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© Mr F. Bryan Basketter LRPS

IoE Number: 212919
Location: CHURCH OF ST MARTIN, CHURCH LANE (west side)
Photographer: Mr F. Bryan Basketter LRPS
Date Photographed: 05 September 1999
Date listed: 11 November 1966
Date of last amendment: 11 November 1966
Grade II*

The Images of England website consists of images of listed buildings based on the statutory list as it was in 2001 and does not incorporate subsequent amendments to the list. For the statutory list and information on the current listed status of individual buildings please go to The National Heritage List for England.

SJ 79 SESALECHURCH LANE(west side)3/160Church of Saint11.11.66Martin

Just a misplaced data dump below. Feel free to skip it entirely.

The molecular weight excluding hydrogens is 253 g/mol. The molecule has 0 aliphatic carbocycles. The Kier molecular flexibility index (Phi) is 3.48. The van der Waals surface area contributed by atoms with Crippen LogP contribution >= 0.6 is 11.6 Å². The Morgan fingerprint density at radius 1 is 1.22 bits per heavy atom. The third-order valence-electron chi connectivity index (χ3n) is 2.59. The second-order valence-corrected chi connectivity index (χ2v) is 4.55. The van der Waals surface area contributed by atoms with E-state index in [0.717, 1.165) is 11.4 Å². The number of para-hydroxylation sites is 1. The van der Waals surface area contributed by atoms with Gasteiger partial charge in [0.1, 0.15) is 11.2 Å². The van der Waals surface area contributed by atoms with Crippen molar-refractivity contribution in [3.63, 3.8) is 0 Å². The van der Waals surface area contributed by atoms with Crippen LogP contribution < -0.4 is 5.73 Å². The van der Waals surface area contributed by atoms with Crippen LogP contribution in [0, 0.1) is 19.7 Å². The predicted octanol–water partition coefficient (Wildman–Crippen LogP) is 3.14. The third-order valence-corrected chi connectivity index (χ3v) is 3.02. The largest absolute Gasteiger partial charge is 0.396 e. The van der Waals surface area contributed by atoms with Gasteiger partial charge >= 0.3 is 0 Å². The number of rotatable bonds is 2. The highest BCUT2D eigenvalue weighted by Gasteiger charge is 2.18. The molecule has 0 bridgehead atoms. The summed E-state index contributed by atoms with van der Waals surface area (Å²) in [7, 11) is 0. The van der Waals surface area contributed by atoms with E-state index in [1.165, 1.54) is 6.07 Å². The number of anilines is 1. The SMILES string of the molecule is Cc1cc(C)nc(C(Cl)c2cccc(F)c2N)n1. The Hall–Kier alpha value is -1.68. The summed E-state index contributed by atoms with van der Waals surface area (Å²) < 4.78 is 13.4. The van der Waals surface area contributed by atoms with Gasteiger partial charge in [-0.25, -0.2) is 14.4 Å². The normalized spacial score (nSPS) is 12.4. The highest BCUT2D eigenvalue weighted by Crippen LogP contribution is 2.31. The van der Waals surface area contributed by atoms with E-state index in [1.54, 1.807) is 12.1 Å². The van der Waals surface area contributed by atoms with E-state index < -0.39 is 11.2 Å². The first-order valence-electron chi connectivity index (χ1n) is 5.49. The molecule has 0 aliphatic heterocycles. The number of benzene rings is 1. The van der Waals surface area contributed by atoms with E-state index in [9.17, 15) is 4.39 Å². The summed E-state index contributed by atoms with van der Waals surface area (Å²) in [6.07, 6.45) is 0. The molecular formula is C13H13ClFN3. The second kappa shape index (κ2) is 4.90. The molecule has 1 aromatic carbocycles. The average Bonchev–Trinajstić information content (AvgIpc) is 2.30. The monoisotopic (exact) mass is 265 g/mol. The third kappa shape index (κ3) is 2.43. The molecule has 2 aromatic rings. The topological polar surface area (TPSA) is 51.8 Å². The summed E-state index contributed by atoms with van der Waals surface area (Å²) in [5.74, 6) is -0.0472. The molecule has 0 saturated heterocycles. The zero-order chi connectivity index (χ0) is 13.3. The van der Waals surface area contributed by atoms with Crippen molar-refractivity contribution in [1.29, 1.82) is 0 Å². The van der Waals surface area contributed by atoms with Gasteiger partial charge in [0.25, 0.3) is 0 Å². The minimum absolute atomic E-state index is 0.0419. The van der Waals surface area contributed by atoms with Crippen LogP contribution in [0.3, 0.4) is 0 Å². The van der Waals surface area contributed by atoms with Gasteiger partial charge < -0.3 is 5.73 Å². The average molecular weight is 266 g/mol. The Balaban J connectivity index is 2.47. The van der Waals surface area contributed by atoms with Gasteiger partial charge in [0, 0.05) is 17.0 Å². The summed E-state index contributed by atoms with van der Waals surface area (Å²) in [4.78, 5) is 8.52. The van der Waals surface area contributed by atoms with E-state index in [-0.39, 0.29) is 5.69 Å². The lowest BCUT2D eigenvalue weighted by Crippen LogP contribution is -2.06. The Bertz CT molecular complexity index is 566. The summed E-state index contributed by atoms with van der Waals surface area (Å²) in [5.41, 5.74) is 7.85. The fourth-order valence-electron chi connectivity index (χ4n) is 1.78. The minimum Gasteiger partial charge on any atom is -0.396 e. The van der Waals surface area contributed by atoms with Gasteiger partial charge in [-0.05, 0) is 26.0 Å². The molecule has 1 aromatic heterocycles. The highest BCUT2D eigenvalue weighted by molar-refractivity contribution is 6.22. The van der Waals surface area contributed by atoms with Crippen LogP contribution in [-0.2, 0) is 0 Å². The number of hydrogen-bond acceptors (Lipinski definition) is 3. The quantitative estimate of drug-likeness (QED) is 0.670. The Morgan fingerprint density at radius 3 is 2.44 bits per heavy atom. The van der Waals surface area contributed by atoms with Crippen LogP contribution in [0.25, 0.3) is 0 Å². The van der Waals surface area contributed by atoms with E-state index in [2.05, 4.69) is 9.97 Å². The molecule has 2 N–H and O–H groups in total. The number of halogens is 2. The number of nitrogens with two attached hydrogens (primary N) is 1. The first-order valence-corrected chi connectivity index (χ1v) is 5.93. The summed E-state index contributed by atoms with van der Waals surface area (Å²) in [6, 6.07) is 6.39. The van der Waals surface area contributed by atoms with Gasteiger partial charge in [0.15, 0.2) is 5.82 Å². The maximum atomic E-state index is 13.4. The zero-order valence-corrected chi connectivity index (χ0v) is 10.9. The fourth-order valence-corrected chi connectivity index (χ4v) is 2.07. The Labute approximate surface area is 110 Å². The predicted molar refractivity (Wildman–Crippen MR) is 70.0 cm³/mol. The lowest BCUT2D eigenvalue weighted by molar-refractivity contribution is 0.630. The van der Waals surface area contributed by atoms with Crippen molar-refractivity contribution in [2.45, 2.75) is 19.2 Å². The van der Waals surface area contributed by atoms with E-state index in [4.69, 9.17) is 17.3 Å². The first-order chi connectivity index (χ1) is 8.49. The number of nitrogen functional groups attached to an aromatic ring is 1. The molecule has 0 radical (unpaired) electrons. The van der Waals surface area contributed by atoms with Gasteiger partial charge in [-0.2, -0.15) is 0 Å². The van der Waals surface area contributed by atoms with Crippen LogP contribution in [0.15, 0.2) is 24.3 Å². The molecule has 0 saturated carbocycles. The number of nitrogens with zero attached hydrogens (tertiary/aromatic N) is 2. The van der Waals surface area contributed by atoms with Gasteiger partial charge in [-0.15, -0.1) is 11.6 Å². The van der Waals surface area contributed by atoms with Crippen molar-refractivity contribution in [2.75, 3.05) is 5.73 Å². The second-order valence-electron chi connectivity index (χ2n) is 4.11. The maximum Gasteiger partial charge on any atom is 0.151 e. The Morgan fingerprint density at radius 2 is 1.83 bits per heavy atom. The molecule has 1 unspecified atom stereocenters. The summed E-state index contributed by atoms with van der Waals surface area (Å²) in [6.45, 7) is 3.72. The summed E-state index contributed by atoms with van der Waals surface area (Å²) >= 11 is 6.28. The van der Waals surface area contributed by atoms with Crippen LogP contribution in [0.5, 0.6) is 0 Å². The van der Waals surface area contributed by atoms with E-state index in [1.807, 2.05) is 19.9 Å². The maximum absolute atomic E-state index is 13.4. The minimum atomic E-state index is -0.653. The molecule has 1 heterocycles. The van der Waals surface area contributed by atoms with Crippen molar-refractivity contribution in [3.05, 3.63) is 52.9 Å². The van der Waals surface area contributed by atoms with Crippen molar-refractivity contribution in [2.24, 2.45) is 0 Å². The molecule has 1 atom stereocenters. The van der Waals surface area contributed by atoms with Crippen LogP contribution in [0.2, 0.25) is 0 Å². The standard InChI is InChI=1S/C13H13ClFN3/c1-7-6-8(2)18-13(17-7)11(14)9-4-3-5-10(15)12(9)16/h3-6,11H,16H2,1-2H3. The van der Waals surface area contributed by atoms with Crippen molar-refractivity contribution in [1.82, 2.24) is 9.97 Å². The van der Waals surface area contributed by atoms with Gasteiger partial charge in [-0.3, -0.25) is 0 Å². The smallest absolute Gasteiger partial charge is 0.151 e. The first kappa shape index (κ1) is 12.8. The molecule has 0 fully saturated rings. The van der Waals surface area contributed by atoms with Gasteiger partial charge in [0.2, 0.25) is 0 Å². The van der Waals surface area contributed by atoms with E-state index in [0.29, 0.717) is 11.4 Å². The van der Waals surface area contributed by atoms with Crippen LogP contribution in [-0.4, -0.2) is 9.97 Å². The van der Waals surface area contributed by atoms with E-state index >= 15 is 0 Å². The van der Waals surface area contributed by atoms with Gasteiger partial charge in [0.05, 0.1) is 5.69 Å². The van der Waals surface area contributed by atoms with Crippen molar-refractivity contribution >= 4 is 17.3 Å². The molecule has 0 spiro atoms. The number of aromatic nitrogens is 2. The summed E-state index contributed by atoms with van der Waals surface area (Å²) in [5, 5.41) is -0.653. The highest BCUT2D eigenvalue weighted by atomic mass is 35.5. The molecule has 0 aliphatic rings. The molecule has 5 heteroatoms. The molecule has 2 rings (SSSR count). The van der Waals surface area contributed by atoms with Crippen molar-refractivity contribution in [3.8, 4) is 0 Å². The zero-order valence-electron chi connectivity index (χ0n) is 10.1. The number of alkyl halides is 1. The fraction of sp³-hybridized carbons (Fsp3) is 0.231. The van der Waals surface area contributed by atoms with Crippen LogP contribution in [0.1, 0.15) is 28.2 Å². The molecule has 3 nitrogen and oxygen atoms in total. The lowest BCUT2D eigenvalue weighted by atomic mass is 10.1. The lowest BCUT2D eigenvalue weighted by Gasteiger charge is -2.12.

SJ 79 SE SALE CHURCH LANE (west side) 3/160 Church of Saint 11.11.66 Martin G.V. II* Church. 1714 for Joshua Allen with baptistery of 1874 by W.H. Brakspear and tower of 1887 by George Truefitt for Sir Williams Cunliffe Brooks. Ashlar and timber framing with graduated slate and clay tile roofs. Wide nave with west gallery, south porch, north baptistery and chancel with adjoining tower and vestry to south, organ chamber to north. 4-bay nave with porch (largely of 1887) in bay 1 in the same style as the tower top. The other bays have 3-light chamfered mullion windows with semi-circular heads in a C17 manner. The bold square tower has a projecting plinth, 3 casement windows at low level, datestone and a timber-framed clock stage, most of the panels being open. It has a clock face, gables on each side with moulded barge boards and is crowned by an elaborate weather-vane. The east and west windows are of 4 and 5 lights with intersecting tracery. The octagonal baptistery with pyramidal roof is in a more conventional post-Puginian Victorian Gothic style. There is a series of headstones attached to the south wall dating from 1644. Interior: chancel panelled with box pew ends. Double hammer beam roof with convex curved wind braces, probably of 1714. C16 octagonal front wrongly inscribed 1304, on C20 shaft. C18 baluster-type font. Studded batten door from former church (probably 1304). There has been a church on the site since 850 AD and the site was a Saxon burial ground. R. Richards, Old Cheshire Churches, 1973.

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